The Mysterious and Intimidating Jellyfish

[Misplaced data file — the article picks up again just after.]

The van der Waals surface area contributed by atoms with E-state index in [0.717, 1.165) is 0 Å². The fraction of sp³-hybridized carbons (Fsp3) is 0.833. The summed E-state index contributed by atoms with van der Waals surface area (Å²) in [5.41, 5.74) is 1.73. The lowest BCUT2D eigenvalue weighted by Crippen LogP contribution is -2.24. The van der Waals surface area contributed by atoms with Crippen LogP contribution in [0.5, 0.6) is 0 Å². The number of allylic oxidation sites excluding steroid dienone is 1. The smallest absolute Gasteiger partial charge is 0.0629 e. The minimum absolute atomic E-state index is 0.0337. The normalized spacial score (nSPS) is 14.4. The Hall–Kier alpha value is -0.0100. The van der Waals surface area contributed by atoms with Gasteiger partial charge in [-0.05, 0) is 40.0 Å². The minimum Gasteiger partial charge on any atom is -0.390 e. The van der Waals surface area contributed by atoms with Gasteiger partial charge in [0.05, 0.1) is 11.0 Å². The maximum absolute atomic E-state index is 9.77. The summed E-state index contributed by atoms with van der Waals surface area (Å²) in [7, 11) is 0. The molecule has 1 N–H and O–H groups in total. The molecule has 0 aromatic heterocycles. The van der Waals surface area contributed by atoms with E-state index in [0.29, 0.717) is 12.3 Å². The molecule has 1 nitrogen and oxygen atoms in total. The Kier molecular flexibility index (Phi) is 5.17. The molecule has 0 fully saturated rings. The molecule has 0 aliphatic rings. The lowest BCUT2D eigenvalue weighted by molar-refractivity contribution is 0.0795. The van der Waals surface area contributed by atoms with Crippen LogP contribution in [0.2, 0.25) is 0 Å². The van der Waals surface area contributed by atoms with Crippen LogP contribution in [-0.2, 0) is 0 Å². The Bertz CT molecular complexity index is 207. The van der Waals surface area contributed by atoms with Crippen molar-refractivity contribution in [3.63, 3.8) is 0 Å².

Few marine creatures are as mysterious and intimidating as jellyfish. Though easily recognized, these animals are often misunderstood and feared by beach goers, even though most jellyfish are harmless. Jellyfish belong to a large group of marine animals that include attaching organisms such as sea anemones, sea whips, corals and hydroids that grow attached to rocks or other hard surfaces. Both stationary and mobile members of this group have radial symmetry with body parts radiating from a central axis. This allows jellyfish to detect and respond to food or danger from any direction. Lacking a brain, jellyfish instead have an elementary nerve net capable of detecting light, odor and other stimuli and coordinating the animal’s responses. Most are somewhat transparent or glassy, with a bell shape. The bell may be less than an inch across or more than a foot across. The largest are the cyanea capillata specie or the lion’s mane jellyfish, it can reach 2.5 meters in diameter and its tentacles grow to more than 40 meters long. Regardless of their size or shape, most jellyfish are very fragile, consisting mostly of water. Jellyfish inhabit all the world’s oceans and can withstand a wide range of temperatures and salinities. Most live in shallow coastal waters, but a few inhabit depths of 12,000 feet.